“I had no idea you could move that fast,” Ken chided Alex with a relieved grin as he joined the group.

“We yelled at him not to go out into that water,” Sara was shaking her head to Lola. “But thank heavens he did, huh?”

Lola was smiling. She pulled herself upright and stumbled towards Alex to give him a long hug. “How did you ever make it out there to me?” she asked.

“I wasn’t willing to accept any other alternative,” he said simply.

“That’s good,” she laughed. “I’m glad.”

As the rest of the day centered on getting off of the river and getting the Zeitmans dry and warm, and all of them back on the road headed home towards Texas, Alex kept having one thought.

I had no idea. I don’t know why it never occurred to me. But it didn’t. I had absolutely no idea that time would slow down like that for me anywhere but on a basketball court.

For two of my favorite sources of information on time dilation, see
It’s About Time: Understanding Einstein’s Relativity, N. David Mermin, ISBN 978-0-691-12201-4
Physics of the Impossible: A Scientific Exploration into the World of Phasers, Force Fields, Teleportation, and Time Travel, Michio Kaku, ISBN 978-0-385-52069-0

My job is to get wiser

It has been just over three months now since I became unemployed. It’s a big deal for me, even though it was my own decision, made once I decided that if I made my life much simpler, I had enough to get by.

I knew that my job provided more discretionary income than I would ever have again.  I knew that it provided a social circle of sorts, and a reason to bathe regularly. I was prepared for a lack of all those things. I felt like I’d always had it in me to a be poor unwashed hermit, so no problem there.

I didn’t realize that my job provided reference points for the passage of time, and that after so many years with a typical job, I would be disorientated without those familiar markers. My husband, who made this same plunge three years ago, saw what was coming. Of course, for the past three years he had been using my work schedule to mark his own days.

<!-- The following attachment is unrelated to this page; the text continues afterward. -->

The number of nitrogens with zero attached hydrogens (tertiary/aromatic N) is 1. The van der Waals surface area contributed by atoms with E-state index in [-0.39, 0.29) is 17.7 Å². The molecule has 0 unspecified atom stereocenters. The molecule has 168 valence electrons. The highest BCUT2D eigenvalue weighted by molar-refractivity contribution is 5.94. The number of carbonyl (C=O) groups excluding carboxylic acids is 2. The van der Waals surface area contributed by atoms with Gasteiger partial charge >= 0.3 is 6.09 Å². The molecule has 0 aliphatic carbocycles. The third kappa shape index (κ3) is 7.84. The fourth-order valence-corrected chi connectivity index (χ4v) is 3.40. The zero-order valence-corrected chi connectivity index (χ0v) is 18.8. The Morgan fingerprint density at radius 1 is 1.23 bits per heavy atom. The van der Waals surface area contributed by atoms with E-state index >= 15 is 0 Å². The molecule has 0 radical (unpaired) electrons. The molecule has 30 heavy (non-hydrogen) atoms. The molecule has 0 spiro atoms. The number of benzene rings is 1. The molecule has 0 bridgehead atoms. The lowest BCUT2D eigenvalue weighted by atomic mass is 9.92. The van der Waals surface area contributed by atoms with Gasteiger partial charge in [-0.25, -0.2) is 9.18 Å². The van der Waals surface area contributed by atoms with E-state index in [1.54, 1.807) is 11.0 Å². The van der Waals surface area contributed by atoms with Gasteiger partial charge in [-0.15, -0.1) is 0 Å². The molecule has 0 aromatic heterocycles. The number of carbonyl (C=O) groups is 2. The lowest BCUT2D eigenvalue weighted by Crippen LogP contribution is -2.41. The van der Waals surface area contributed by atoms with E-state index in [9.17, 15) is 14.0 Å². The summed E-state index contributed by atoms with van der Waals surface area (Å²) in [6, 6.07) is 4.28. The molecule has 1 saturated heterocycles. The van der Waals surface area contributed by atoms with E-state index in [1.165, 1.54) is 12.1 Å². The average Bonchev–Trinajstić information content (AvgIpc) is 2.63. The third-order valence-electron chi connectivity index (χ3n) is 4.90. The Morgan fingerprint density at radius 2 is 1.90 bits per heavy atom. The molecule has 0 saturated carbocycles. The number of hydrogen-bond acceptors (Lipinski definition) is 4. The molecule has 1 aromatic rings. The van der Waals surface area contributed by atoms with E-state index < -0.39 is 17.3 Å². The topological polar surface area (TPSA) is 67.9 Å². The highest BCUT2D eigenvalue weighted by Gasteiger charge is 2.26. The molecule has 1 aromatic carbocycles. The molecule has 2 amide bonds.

“We will still have special meals on week-ends,” he declared. “Drink a bottle of wine, grill a nice piece of fish.” I laughed at him.  “We can do that any time now.”

“Yeah, but we won’t,” he said. “You’re going to need this.” He was right.

motion 2I didn’t realize that my job provided a sense of purpose, even if that purpose was only to pay the bills. I have a higher purpose, I thought.  My real purpose is to write. I didn’t consider how writing is basically a manic-depressive activity for me, filled with bursts of creativity and action interspersed with doubt and lethargy. One’s purpose needs to be solid, a guidepost that doesn’t wax and wane to a bipolar rhythm.

So I’ve kind of informally been seeking a purpose, and oddly enough I think I’ve found one. It probably was my purpose all along, I just didn’t think of it as such.

My job is to get wiser. I actually think that is everyone’s real job, but I also think it’s not my business to tell other people what their purpose is. So  …. I’ll stick to me. I’m on a mission to become a wise woman. I’m not sure exactly what the process involves, but I’m pretty sure that it includes a lot of writing, reading, helping others, being close to nature, taking good care of my self, traveling, learning, and meditating. It might involve a lot more.  I don’t know. I’ll find out.

I figure that a would-be wise woman takes wisdom wherever she finds it. So now my life is a classroom and, as a full time student, I make little notes to myself wherever I go. People in town may think I’m a little crazy.

A wonderful local yoga studio has provided me with lots of material, not to mention a few more reference points as I try to make it to my favorite classes. “We are naturally drawn to movement,” the instructor said the other day, talking about how all the flashing blinking lights in our lives hold us mesmerized. “But remember that there is no movement without stillness.”

motionIt sounded very Zen, but in fact the man was talking good solid physics. There is no motion if everything is in motion together. You do know that the earth is zipping around the sun at nearly 70,000 miles an hours, don’t you? You don’t? How could you possible not notice traveling at 70,000 miles an hour? It turns out it is pretty easy when everything else moves with you. Have one thing stand still (or as good old Einstein pointed out, assume you are standing still and the other thing is moving 70,000 miles an hour in the other direction) and the motion becomes apparent.

That’s it.  You need motion. You need stillness. You need reference points. Way to go, physics! Way to go, yoga! Way to go, universe!